The Duchess and the Duke decide to play some amusing tricks on their guest. One day, they decide to take the two friends hunting with a large, noisy group of men and animals. When they are deep in the woods, a huge wild board comes running toward them, and several people spear it though. They carry the boar to a nearby clearing, where a meal has been laid out for them. Sancho says in a long-winded speech sprinkled with proverbs that hunting seems like a cruel amusement. Don Quixote scolds him for his foolish proverbs, but the Duchess jumps to his defense, saying that his mismatched proverbs are more delightful than appropriate ones.
In her compliment to Sancho, the Duchess invokes the tradition of literary nonsense, which became widely popular in the 19th century with the writings of Edward Lear and Lewis Carroll. The most basic principle of literary nonsense and nonsense verse is that something that does not make sense, that has no clear meaning, can be funnier and more delightful than something with meaning. Hence, Sancho’s unsuitable proverbs are more delightful to the Duchess than suitable ones.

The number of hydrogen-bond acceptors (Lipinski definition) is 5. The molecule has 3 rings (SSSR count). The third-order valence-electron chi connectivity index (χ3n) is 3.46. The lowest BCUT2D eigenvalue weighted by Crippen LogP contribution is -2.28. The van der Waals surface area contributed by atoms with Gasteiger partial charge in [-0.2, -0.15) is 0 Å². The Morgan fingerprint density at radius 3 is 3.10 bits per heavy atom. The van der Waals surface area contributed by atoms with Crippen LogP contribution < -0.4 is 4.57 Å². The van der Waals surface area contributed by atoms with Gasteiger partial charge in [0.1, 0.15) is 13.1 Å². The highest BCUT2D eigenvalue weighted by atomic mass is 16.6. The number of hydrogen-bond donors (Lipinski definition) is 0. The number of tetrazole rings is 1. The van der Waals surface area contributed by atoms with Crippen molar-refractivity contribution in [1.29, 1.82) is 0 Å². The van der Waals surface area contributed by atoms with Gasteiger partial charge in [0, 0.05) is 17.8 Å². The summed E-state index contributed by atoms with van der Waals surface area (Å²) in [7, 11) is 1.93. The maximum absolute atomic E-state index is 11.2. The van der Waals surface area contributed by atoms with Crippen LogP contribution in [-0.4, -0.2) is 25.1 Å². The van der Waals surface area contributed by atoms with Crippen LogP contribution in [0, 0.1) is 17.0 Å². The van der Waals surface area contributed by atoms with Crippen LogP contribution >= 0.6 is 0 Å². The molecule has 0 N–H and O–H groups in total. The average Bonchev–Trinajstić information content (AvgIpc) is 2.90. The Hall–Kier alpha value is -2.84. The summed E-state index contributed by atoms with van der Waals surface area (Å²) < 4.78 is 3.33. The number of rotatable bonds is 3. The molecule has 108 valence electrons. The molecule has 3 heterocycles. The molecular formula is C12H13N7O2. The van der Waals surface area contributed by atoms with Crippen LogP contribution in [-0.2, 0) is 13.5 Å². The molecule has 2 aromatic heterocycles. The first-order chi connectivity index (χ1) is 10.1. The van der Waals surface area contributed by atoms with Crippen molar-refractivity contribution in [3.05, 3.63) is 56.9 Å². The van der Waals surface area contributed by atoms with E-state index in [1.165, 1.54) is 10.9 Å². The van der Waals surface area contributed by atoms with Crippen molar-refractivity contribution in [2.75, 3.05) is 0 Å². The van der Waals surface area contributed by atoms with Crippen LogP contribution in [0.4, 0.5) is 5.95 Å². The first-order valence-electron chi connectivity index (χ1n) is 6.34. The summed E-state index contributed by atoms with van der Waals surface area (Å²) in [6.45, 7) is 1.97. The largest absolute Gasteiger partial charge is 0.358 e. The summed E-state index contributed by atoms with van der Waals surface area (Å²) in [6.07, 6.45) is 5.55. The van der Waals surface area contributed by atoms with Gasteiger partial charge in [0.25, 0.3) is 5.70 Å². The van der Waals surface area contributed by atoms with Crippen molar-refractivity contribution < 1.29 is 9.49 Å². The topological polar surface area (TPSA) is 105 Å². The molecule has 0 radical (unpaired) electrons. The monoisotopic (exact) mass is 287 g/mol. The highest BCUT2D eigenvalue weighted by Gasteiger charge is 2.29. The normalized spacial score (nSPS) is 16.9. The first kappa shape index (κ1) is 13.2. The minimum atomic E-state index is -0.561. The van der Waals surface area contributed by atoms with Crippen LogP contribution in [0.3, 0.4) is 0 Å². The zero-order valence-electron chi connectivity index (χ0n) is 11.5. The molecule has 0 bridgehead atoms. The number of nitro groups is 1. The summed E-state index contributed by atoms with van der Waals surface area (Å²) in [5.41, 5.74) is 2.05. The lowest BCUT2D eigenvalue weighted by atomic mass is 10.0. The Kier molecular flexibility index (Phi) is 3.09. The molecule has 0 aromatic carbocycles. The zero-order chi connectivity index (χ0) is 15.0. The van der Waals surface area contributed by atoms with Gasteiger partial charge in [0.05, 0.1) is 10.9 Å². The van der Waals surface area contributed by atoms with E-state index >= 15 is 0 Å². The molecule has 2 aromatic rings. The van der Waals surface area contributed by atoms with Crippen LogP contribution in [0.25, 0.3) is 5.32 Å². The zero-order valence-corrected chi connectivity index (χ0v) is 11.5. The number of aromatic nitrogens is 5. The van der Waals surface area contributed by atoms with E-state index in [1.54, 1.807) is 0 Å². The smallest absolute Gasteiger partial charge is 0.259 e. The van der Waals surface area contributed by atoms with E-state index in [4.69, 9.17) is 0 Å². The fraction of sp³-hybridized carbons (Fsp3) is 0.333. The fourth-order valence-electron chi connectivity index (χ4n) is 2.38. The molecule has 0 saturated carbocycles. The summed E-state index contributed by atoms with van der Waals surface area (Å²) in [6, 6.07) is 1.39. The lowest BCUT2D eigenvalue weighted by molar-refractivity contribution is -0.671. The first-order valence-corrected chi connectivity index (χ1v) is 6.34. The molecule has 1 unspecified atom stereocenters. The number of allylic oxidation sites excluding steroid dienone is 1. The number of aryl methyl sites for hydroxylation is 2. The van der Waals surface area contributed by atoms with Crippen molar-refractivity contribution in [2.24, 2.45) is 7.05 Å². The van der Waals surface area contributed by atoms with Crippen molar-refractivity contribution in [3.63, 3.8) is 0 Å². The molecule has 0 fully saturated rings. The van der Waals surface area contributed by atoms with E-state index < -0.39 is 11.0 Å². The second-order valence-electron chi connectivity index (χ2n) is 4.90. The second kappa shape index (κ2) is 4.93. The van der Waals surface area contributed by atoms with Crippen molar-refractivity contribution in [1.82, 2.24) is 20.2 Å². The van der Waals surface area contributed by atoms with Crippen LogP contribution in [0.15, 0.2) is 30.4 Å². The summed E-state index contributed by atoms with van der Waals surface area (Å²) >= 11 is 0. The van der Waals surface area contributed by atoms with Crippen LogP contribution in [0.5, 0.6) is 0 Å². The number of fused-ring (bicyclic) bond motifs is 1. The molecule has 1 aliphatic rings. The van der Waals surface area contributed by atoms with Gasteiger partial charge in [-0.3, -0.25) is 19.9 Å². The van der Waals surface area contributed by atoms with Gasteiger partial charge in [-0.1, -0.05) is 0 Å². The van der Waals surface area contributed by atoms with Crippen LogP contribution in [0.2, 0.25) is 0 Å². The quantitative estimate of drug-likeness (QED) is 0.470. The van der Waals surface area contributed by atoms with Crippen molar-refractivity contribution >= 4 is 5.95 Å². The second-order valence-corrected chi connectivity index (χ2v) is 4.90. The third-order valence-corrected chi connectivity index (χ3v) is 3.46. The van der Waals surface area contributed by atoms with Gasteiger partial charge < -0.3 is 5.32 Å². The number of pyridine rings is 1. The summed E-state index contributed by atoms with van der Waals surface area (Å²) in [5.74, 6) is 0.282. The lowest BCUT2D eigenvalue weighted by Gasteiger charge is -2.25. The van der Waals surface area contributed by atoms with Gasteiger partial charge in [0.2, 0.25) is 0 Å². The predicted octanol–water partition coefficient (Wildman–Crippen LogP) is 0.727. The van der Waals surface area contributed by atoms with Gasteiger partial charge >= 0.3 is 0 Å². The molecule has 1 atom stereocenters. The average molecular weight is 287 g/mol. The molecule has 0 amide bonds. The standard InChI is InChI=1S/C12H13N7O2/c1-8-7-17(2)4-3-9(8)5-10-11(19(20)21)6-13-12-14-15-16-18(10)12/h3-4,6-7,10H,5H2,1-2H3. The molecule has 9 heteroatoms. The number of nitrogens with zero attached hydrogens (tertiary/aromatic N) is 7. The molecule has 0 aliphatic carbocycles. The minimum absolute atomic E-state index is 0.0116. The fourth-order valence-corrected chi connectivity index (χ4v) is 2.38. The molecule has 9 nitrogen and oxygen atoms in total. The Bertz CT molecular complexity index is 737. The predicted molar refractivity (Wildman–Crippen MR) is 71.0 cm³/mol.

The company rides back into the woods as it gets dark. Suddenly, they see fire all around them and hear thousands of loud instruments, as well as a Moorish battle cry. A young man in costume introduces himself as the devil; he has come with troops of enchanters, Dulcinea, and Montesinos to tell Don Quixote how Dulcinea is to be disenchanted. He tells Don Quixote to wait there for instructions. In a little while the piercing noise resumes; three old men sitting on top of fire-lit carts introduce themselves as sages and enchanters.
This scene resembles Sancho and Quixote’s encounter with the troupe of actors, who also had a devil and princess among them. But this adventure took place in the second part of the history, and the Duke and Duchess have not read about it. They assume that Quixote is as innocent and easily fooled as he was in the very beginning.